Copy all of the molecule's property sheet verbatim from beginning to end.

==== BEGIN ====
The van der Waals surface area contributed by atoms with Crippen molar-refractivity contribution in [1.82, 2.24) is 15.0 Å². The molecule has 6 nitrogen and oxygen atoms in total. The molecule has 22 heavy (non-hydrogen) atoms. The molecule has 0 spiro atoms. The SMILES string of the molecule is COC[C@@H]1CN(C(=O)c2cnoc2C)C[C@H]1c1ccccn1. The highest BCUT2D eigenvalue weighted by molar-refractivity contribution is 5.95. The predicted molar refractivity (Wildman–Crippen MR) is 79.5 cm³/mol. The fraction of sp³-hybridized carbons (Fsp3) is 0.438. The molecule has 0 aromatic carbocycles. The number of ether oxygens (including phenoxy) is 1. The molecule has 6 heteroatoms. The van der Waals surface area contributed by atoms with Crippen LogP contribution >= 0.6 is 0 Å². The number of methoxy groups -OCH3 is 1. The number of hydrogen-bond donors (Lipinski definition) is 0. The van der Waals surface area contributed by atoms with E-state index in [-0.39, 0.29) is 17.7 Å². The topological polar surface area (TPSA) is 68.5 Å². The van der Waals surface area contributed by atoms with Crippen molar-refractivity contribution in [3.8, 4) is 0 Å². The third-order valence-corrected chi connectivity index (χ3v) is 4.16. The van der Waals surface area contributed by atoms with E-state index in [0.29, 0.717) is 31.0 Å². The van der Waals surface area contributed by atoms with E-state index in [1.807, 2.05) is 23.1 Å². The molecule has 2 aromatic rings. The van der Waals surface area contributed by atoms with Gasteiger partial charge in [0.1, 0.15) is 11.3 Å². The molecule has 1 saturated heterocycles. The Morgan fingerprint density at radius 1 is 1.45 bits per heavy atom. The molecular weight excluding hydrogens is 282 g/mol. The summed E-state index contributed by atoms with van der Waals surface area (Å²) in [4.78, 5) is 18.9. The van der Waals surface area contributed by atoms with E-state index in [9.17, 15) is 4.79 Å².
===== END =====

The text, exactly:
The van der Waals surface area contributed by atoms with Crippen molar-refractivity contribution in [1.82, 2.24) is 15.0 Å². The molecule has 6 nitrogen and oxygen atoms in total. The molecule has 22 heavy (non-hydrogen) atoms. The molecule has 0 spiro atoms. The SMILES string of the molecule is COC[C@@H]1CN(C(=O)c2cnoc2C)C[C@H]1c1ccccn1. The highest BCUT2D eigenvalue weighted by molar-refractivity contribution is 5.95. The predicted molar refractivity (Wildman–Crippen MR) is 79.5 cm³/mol. The fraction of sp³-hybridized carbons (Fsp3) is 0.438. The molecule has 0 aromatic carbocycles. The number of ether oxygens (including phenoxy) is 1. The molecule has 6 heteroatoms. The van der Waals surface area contributed by atoms with Crippen LogP contribution >= 0.6 is 0 Å². The number of methoxy groups -OCH3 is 1. The number of hydrogen-bond donors (Lipinski definition) is 0. The van der Waals surface area contributed by atoms with E-state index in [-0.39, 0.29) is 17.7 Å². The topological polar surface area (TPSA) is 68.5 Å². The van der Waals surface area contributed by atoms with Crippen molar-refractivity contribution in [3.8, 4) is 0 Å². The third-order valence-corrected chi connectivity index (χ3v) is 4.16. The van der Waals surface area contributed by atoms with E-state index in [0.29, 0.717) is 31.0 Å². The van der Waals surface area contributed by atoms with E-state index in [1.807, 2.05) is 23.1 Å². The molecule has 2 aromatic rings. The van der Waals surface area contributed by atoms with Gasteiger partial charge in [0.1, 0.15) is 11.3 Å². The molecule has 1 saturated heterocycles. The Morgan fingerprint density at radius 1 is 1.45 bits per heavy atom. The molecular weight excluding hydrogens is 282 g/mol. The summed E-state index contributed by atoms with van der Waals surface area (Å²) in [4.78, 5) is 18.9. The van der Waals surface area contributed by atoms with E-state index in [9.17, 15) is 4.79 Å².